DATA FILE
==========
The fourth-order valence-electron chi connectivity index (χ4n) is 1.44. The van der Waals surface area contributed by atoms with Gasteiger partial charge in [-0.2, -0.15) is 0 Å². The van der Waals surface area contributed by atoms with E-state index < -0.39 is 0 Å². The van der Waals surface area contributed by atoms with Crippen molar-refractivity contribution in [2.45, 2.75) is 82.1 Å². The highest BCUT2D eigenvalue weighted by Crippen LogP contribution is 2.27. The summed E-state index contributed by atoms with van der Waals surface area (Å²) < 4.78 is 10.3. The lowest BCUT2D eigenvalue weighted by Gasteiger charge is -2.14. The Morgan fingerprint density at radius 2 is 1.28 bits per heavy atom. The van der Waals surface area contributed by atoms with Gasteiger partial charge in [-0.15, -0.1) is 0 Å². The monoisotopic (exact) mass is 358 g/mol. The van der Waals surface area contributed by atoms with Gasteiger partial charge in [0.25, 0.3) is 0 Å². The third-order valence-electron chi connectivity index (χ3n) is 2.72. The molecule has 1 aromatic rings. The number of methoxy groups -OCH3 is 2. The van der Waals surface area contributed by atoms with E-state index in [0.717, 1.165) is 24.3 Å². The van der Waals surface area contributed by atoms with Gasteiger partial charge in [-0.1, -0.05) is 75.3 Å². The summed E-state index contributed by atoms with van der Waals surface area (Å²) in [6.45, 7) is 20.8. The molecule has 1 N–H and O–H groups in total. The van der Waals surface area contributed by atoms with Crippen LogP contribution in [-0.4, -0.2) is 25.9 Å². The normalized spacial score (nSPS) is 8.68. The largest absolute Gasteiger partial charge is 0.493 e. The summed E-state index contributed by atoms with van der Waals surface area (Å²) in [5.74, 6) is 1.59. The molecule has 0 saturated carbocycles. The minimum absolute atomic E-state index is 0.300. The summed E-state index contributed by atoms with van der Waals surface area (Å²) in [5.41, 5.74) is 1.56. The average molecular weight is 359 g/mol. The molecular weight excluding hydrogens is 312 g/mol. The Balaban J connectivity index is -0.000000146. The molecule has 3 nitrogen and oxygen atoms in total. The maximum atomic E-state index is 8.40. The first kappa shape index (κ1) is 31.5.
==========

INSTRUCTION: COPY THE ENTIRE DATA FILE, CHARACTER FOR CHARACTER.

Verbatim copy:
The fourth-order valence-electron chi connectivity index (χ4n) is 1.44. The van der Waals surface area contributed by atoms with Gasteiger partial charge in [-0.2, -0.15) is 0 Å². The van der Waals surface area contributed by atoms with E-state index < -0.39 is 0 Å². The van der Waals surface area contributed by atoms with Crippen molar-refractivity contribution in [2.45, 2.75) is 82.1 Å². The highest BCUT2D eigenvalue weighted by Crippen LogP contribution is 2.27. The summed E-state index contributed by atoms with van der Waals surface area (Å²) < 4.78 is 10.3. The lowest BCUT2D eigenvalue weighted by Gasteiger charge is -2.14. The Morgan fingerprint density at radius 2 is 1.28 bits per heavy atom. The van der Waals surface area contributed by atoms with Gasteiger partial charge in [-0.15, -0.1) is 0 Å². The monoisotopic (exact) mass is 358 g/mol. The van der Waals surface area contributed by atoms with Gasteiger partial charge in [0.25, 0.3) is 0 Å². The third-order valence-electron chi connectivity index (χ3n) is 2.72. The molecule has 1 aromatic rings. The number of methoxy groups -OCH3 is 2. The van der Waals surface area contributed by atoms with E-state index in [0.717, 1.165) is 24.3 Å². The van der Waals surface area contributed by atoms with Gasteiger partial charge in [-0.1, -0.05) is 75.3 Å². The summed E-state index contributed by atoms with van der Waals surface area (Å²) in [6.45, 7) is 20.8. The molecule has 1 N–H and O–H groups in total. The van der Waals surface area contributed by atoms with Crippen LogP contribution in [-0.4, -0.2) is 25.9 Å². The normalized spacial score (nSPS) is 8.68. The largest absolute Gasteiger partial charge is 0.493 e. The summed E-state index contributed by atoms with van der Waals surface area (Å²) in [5.74, 6) is 1.59. The molecule has 0 saturated carbocycles. The minimum absolute atomic E-state index is 0.300. The summed E-state index contributed by atoms with van der Waals surface area (Å²) in [5.41, 5.74) is 1.56. The average molecular weight is 359 g/mol. The molecular weight excluding hydrogens is 312 g/mol. The Balaban J connectivity index is -0.000000146. The molecule has 3 nitrogen and oxygen atoms in total. The maximum atomic E-state index is 8.40. The first kappa shape index (κ1) is 31.5.